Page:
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Tuesday, February 2, 2010

Android and Droid

About two weeks ago I replaced my previous phone, a Motorola Q9m, with the new Motorla Droid.  Its an improvement, but the entire ecosystem isn't as strong as the iPhone's, at least not yet.  The phone is pretty nice, even straight out of the box.  The high-res screen is bright, colorful, and clear, although some apps are a big flummoxed by the change from the standard resolution.

My issues are that the little user interface elements just aren't there.  For example, the contacts list is hard-coded to be sorted only by first name, and there's no way to set specific contacts to always or never use Google Voice.

The other issue is that the Market, the App Store equivalent for Android, is still a little thin.  I'm a firm follower of the Getting Things Done (GTD) method, and Astrid is a functional, if not equivalent, reproduction of the OS X & iPhone pair of Things.app, but is still the best available.  The Market itself is a cluttered mess, with no ability to really browse for an app except by name.

Android 2.1 has since been released with the launch of the Nexus One, and adds some relatively insubstantial features.  A news post earlier today said that Google pushed an update out that includes native multitouch apps, so I'm not going to comment on the multitouch issue until I get a chance to play with them myself (or if Verizon takes too long launching this update, just like its taken nearly a month to roll out the update from 2.0 to 2.1).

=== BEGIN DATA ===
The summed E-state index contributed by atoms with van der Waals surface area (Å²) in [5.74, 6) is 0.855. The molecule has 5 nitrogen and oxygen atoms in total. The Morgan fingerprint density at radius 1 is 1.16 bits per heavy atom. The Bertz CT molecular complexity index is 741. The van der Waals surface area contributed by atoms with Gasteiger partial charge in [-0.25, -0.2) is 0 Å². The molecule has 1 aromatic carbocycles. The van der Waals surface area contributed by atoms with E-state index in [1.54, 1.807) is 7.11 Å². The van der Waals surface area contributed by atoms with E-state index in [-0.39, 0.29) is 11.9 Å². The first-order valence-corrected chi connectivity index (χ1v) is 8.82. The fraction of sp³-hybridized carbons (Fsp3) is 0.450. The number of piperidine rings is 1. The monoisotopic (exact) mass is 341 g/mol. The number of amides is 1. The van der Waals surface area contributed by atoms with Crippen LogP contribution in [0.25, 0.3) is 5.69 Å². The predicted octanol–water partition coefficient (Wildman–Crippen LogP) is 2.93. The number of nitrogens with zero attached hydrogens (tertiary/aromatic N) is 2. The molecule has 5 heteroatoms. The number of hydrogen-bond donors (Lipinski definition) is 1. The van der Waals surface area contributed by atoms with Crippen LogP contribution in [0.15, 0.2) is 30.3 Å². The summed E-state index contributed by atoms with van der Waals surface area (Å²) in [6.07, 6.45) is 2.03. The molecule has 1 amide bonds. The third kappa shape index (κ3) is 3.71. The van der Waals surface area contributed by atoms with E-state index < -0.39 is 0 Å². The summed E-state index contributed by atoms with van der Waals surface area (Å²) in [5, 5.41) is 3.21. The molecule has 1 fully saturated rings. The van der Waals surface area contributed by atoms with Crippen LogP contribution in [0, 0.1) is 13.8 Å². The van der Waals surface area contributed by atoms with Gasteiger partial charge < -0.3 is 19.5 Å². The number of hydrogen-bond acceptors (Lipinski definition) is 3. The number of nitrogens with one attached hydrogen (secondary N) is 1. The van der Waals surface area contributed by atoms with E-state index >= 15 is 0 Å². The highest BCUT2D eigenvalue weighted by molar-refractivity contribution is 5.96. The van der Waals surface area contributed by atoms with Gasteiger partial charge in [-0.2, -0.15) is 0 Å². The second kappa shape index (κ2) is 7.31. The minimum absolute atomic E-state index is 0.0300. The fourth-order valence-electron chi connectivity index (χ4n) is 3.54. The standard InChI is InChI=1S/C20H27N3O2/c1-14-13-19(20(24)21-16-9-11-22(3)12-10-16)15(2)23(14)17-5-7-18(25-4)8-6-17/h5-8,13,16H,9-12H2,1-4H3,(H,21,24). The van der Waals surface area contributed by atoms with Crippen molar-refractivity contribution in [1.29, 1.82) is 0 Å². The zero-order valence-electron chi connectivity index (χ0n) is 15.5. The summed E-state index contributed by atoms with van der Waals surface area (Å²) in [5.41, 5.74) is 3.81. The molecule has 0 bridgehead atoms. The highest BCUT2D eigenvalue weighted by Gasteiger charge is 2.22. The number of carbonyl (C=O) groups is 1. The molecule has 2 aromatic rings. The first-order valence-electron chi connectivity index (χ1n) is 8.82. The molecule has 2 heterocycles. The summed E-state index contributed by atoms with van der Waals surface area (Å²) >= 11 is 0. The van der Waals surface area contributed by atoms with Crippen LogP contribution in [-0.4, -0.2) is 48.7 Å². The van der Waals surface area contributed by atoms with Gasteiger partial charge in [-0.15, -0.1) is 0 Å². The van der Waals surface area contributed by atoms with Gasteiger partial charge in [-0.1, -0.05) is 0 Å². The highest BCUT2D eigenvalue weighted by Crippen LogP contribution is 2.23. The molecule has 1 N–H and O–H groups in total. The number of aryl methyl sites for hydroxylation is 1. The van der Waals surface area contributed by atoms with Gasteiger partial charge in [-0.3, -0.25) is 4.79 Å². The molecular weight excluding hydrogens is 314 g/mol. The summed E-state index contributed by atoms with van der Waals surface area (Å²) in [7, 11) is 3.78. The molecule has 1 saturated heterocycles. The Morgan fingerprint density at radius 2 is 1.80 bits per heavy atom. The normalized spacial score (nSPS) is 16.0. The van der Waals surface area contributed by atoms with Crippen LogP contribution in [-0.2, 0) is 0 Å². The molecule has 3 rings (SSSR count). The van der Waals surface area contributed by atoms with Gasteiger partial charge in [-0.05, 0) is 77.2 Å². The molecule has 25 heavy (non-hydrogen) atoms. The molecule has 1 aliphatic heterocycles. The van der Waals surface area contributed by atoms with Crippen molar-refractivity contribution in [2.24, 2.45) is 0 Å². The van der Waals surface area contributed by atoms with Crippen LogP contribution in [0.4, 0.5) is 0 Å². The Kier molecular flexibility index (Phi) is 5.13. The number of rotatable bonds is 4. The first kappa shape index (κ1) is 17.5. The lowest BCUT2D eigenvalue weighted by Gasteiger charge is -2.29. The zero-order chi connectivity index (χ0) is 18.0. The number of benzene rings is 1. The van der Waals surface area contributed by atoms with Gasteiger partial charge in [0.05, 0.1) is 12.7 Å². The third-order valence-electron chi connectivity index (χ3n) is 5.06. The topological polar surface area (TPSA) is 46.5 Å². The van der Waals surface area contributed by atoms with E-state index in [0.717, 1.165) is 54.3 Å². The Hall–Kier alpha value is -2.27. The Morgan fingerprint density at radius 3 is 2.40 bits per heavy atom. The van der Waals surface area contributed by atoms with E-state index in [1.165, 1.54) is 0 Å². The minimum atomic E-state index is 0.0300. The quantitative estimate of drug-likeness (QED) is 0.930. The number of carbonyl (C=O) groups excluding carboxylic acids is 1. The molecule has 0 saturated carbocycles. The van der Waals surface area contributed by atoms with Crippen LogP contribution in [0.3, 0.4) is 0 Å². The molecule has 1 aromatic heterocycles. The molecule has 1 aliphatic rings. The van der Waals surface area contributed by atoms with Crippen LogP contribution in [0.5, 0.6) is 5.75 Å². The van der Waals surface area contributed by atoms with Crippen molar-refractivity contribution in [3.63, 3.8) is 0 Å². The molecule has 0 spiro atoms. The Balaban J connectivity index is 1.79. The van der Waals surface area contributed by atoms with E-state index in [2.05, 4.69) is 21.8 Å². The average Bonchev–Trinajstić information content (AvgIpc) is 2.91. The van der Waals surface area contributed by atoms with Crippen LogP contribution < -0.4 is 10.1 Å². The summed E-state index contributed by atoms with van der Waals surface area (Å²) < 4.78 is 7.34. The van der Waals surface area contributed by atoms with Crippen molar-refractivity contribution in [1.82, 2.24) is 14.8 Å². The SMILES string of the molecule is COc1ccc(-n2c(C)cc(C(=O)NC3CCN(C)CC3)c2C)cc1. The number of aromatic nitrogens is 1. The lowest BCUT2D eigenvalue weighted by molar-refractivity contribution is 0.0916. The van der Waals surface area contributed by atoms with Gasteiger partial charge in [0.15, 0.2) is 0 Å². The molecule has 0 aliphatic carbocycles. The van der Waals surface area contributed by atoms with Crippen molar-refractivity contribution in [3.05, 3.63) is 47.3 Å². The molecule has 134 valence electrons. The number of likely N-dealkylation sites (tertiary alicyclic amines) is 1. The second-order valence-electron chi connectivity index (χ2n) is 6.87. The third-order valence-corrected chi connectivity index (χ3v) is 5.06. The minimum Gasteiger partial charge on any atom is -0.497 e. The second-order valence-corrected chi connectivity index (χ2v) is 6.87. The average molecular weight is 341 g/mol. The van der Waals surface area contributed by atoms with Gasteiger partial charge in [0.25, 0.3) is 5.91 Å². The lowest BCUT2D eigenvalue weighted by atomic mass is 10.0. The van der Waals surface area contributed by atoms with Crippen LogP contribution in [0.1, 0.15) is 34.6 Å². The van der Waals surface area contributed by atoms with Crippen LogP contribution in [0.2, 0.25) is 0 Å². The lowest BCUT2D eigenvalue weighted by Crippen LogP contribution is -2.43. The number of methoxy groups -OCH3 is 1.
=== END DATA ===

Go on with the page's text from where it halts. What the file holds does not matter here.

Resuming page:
I'm looking closely at the functionality of Things.app for iPhone, with the intent of porting it to Android. The Cultured Code forums have a lengthy thread advocating for an Android client, but what I'd like to deliver is a client with identical functionality, but native to Android (something I don't think the Cultured Code folks would do, since the default Android UI elements are pretty ugly in comparison to the iPhone's).

1 comment:

dannielo said...

For implementing GTD you can use this web-based application:

http://www.Gtdagenda.com

You can use it to manage your goals, projects and tasks, set next actions and contexts, use checklists, schedules and a calendar.
Comes with a mobile version too, and with an Android app.